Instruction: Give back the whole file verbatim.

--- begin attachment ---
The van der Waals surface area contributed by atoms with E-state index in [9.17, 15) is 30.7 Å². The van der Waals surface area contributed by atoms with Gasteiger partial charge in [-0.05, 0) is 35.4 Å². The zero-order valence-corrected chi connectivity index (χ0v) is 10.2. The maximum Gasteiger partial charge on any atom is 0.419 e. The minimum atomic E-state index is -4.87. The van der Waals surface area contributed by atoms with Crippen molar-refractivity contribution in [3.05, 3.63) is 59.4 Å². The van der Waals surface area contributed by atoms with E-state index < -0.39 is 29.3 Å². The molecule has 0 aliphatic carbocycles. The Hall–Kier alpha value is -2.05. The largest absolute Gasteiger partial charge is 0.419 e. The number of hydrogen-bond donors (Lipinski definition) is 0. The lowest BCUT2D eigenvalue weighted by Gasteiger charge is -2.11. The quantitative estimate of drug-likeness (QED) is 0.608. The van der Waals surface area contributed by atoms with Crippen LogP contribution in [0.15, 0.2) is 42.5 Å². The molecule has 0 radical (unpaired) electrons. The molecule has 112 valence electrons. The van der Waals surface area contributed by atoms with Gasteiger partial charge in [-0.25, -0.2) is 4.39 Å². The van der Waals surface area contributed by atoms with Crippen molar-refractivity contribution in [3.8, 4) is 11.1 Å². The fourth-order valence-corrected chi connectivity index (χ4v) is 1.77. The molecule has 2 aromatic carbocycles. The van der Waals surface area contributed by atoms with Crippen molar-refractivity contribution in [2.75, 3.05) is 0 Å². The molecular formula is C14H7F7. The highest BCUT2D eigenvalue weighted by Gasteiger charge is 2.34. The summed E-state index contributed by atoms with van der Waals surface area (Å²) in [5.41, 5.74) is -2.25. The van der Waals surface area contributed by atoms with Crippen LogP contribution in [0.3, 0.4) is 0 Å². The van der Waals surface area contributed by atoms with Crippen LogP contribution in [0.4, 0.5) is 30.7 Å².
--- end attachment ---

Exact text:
The van der Waals surface area contributed by atoms with E-state index in [9.17, 15) is 30.7 Å². The van der Waals surface area contributed by atoms with Gasteiger partial charge in [-0.05, 0) is 35.4 Å². The zero-order valence-corrected chi connectivity index (χ0v) is 10.2. The maximum Gasteiger partial charge on any atom is 0.419 e. The minimum atomic E-state index is -4.87. The van der Waals surface area contributed by atoms with Crippen molar-refractivity contribution in [3.05, 3.63) is 59.4 Å². The van der Waals surface area contributed by atoms with E-state index < -0.39 is 29.3 Å². The molecule has 0 aliphatic carbocycles. The Hall–Kier alpha value is -2.05. The largest absolute Gasteiger partial charge is 0.419 e. The number of hydrogen-bond donors (Lipinski definition) is 0. The lowest BCUT2D eigenvalue weighted by Gasteiger charge is -2.11. The quantitative estimate of drug-likeness (QED) is 0.608. The van der Waals surface area contributed by atoms with Crippen LogP contribution in [0.15, 0.2) is 42.5 Å². The molecule has 0 radical (unpaired) electrons. The molecule has 112 valence electrons. The van der Waals surface area contributed by atoms with Gasteiger partial charge in [-0.25, -0.2) is 4.39 Å². The van der Waals surface area contributed by atoms with Crippen molar-refractivity contribution in [3.8, 4) is 11.1 Å². The fourth-order valence-corrected chi connectivity index (χ4v) is 1.77. The molecule has 2 aromatic carbocycles. The van der Waals surface area contributed by atoms with Crippen molar-refractivity contribution in [2.75, 3.05) is 0 Å². The molecular formula is C14H7F7. The highest BCUT2D eigenvalue weighted by Gasteiger charge is 2.34. The summed E-state index contributed by atoms with van der Waals surface area (Å²) in [5.41, 5.74) is -2.25. The van der Waals surface area contributed by atoms with Crippen LogP contribution in [0.3, 0.4) is 0 Å². The van der Waals surface area contributed by atoms with Crippen LogP contribution in [0.4, 0.5) is 30.7 Å².